Photographer Zoe Strauss’ latest series is a grim check on American hopelessness.
Black mold lays on thick behind wallpaper at Trump’s foreclosed Taj Mahal in Atlantic City. A gaudy chandelier hangs as a false promise of the American dream. A hyper-contrasty photo of seagulls – shot in color, but starkly monochromatic – feels itchy, fleeting, almost paranoid – a metaphor for getting the f*ck out. Volleyed with photos of crashing waves, submerged roads and dismal beaches, these and other photos in Zoe Strauss’ latest exhibition Madison Avenue at New York City’s Andrea Meislin Projects depict The United States’ political, cultural and economic landscape as rapidly falling apart.
While Strauss’ earlier work focused on the often grim plight of working class Americans, often heavy with portraits of her friends and members of her community in Philadelphia, these new photographs show what’s been left behind. A sense of hopelessness – a wasteland without promise.
I spoke with Strauss about the work, her vision, and where we go from here.
Jon Feinstein in conversation with Zoe Strauss.
Jon Feinstein: In the press release, you pose the question: "Are you ready for the flood."
Zoe Strauss: This is a rhetorical statement about the eminence of climate change and the frightening shift in the American political landscape over the past two years.
Feinstein: There's a lot of reference to your 10 years retrospective a few years ago as being "the first half of your career" - which seems so inspiring but sets up a kind of daunting next stage. Did your approach to making work change in these past few years as you dove into the perceived "second half" of your career?
Strauss: Actually no, my approach did not change. It has been the same forever. A period of time of research of theory, and praxis, and at the end of that there’s a format in which I want to produce work. Within that, the work will be very different including not being primarily photographs but it will have the same long-term range of addressing the large thematics in our lives.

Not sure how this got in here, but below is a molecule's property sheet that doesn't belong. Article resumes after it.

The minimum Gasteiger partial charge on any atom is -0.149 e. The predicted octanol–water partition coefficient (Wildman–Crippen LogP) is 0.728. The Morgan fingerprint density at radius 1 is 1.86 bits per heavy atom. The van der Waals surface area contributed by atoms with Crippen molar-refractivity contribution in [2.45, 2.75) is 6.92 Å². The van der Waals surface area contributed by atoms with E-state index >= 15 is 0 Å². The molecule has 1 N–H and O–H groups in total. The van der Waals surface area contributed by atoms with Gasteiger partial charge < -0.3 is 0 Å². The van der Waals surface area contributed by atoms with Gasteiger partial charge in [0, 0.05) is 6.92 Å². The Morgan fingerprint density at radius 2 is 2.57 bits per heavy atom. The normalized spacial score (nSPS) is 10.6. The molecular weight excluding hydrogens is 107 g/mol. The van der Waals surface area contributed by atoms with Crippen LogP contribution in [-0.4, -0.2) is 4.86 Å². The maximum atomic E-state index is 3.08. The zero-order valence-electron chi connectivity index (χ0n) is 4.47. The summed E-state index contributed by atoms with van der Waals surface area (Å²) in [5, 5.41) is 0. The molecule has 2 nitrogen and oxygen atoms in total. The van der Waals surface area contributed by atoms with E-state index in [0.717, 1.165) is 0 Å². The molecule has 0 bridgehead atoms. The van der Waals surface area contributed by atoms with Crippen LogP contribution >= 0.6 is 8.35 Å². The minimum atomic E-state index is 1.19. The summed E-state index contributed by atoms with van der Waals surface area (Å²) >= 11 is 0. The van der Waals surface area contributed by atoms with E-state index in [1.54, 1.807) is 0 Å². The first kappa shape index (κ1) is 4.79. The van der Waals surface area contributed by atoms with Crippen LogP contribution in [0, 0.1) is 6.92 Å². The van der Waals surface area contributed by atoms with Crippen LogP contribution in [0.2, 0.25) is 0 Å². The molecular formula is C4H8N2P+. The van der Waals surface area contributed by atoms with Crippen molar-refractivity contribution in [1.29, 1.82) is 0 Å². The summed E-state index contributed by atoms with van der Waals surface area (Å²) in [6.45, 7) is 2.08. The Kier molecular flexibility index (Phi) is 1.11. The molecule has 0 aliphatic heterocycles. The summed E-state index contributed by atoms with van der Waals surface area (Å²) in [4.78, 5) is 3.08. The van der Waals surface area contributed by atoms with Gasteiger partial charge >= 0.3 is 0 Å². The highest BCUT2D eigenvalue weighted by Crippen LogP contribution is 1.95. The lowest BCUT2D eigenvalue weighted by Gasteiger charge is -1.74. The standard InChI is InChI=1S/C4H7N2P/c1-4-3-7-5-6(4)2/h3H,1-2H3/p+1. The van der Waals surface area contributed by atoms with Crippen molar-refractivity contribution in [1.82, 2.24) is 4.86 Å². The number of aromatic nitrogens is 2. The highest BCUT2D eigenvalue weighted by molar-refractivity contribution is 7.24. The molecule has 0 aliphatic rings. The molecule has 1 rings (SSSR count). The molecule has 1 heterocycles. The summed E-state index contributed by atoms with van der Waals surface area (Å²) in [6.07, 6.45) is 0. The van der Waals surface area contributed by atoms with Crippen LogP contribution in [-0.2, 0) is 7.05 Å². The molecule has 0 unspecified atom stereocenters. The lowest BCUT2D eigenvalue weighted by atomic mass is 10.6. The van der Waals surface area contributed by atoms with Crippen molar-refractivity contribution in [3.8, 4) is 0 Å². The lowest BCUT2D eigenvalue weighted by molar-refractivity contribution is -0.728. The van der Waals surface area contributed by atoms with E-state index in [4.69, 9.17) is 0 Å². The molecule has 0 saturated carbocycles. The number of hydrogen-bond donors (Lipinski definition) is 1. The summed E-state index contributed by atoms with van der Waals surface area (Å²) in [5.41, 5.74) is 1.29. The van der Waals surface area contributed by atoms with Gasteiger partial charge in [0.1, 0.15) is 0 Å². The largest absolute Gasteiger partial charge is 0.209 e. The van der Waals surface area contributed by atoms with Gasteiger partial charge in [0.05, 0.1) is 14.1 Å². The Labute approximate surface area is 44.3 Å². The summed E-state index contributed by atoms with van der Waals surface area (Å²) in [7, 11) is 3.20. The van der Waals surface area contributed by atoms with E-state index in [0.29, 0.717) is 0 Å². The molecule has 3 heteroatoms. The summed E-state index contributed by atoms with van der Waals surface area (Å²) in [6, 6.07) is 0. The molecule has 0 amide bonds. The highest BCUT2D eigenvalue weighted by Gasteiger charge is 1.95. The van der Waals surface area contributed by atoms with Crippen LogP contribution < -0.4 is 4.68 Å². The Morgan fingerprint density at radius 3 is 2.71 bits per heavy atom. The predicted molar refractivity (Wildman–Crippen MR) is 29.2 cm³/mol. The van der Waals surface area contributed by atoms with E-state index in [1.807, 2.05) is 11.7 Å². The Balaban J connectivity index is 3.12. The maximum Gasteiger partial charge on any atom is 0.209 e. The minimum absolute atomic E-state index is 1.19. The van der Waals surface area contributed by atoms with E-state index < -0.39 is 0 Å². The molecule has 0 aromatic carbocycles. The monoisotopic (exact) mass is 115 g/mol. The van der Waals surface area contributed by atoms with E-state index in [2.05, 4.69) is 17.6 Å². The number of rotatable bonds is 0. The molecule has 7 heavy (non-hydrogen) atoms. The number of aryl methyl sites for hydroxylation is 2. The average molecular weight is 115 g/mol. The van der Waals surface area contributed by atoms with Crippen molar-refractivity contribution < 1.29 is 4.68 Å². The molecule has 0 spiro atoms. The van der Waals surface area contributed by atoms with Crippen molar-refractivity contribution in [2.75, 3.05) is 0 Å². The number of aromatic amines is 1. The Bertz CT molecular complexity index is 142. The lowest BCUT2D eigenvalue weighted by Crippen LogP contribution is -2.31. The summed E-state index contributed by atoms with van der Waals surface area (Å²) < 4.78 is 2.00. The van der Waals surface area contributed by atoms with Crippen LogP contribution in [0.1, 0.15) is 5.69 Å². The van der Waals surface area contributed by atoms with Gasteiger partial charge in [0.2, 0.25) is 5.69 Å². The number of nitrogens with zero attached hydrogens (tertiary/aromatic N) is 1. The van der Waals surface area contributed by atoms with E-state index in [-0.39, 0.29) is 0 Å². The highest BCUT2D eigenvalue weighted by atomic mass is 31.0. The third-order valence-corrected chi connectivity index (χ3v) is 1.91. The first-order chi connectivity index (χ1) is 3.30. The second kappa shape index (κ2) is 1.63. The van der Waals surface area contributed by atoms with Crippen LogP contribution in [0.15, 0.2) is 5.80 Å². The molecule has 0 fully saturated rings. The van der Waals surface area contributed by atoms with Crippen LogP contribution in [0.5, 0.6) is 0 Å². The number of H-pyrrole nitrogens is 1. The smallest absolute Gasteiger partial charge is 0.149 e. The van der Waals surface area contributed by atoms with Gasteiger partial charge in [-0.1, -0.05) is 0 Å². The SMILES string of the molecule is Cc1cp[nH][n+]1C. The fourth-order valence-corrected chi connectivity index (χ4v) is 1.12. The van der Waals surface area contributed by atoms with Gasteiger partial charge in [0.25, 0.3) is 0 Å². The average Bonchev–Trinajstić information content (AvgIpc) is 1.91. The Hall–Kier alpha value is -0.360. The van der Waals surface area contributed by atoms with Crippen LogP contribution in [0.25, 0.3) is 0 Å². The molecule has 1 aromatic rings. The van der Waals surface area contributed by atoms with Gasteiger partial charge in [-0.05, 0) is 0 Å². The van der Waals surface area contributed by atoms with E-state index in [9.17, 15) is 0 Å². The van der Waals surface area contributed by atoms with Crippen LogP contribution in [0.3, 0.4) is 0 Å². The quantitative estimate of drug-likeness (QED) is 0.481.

Feinstein: Residencies have become an important part of your recent practice...
Strauss: For ten years (I-95) was based around site specificity and for Commencement the end product will be a series of books which are intended to move about the world in whatever way they do. Residencies are an integral part of thinking about how my work might move around in the world related to where I am at that moment.
Feinstein: Where does the title "Madison Avenue" come from?
Strauss: Madison Avenue literally comes from where the gallery is. And also Chris Klatell told me to call it that.
Feinstein: The work I've seen from this show feels like the failure of the American dream and its pretensions. Garishness meets black mold -- the stuff that hides below the facade of gold and glitz. Can you talk a bit about this and why it's important for you? Also, have you seen the "Chandeliers" skits from Saturday Night Live from around a decade ago? Comical as the skit is, something about it feels like a parallel to this work. What do you think?
Strauss: I have an anecdote that I think makes the most sense for this. I showed my next door neighbor the work I was putting in the show as we had been talking about the horrors that have come from the Trump administration. Endlessly. And when she was looking at the photographs she exclaimed “Oh my god chandeliers! “ And I thought that was very telling. They are an indicator of class status. And somehow we all know that.
Feinstein: The photos were made across the United States - how does specific location fit into it all?
Strauss: With the exception of the photograph of the Trump Plaza sign going up (1987), all of the photographs were made because I went to specific locations. Except for that one, all were made because I wanted to photograph in those locations at those times. None were incidental. In that sense the geography was a driving factor in deciding the syntax of installation of Madison Avenue.
Feinstein: Re: your "ten years work" you were quoted referring to it as "an epic narrative about the beauty and struggle of everyday life" - do you think this applies to your current work?
Strauss: Yes it does – but my current work is more expansive in scale. It is about being human during a change in epoch.
Feinstein: Where are you personally in all of this work?
Strauss: I am in every part of it.
Feinstein: You mention the idea of being human in a change of epoch – I read this as a positive, encouraging, and optimistic glimmer of hope, yet much of the work (I've seen!) feels dark and foreboding. Is there a layer of hope in these pictures?
Strauss: Absolutely. While we are in a particularly dire time, my overall project of Commencement is very hopeful. This unsettling time of rapid climate change-related issues and Trump's presidency make it uncomfortable for all of us and dangerous for most of us. But Commencement has great hope because we have to adapt, and we will.
Feinstein: There's less (or no) images of people in these photos, which seems like a shift from much of your earlier work. Instead, there's the evidence of human presence, detritus, etc.
Strauss: The full answer is long and complicated, so I will give you the shorter version for now. It's time for us to figure out how we are going to adapt to the major changes we have to address -- not just in the moment but for the rest of my lifespan. It's setting the stage for our reclamation of space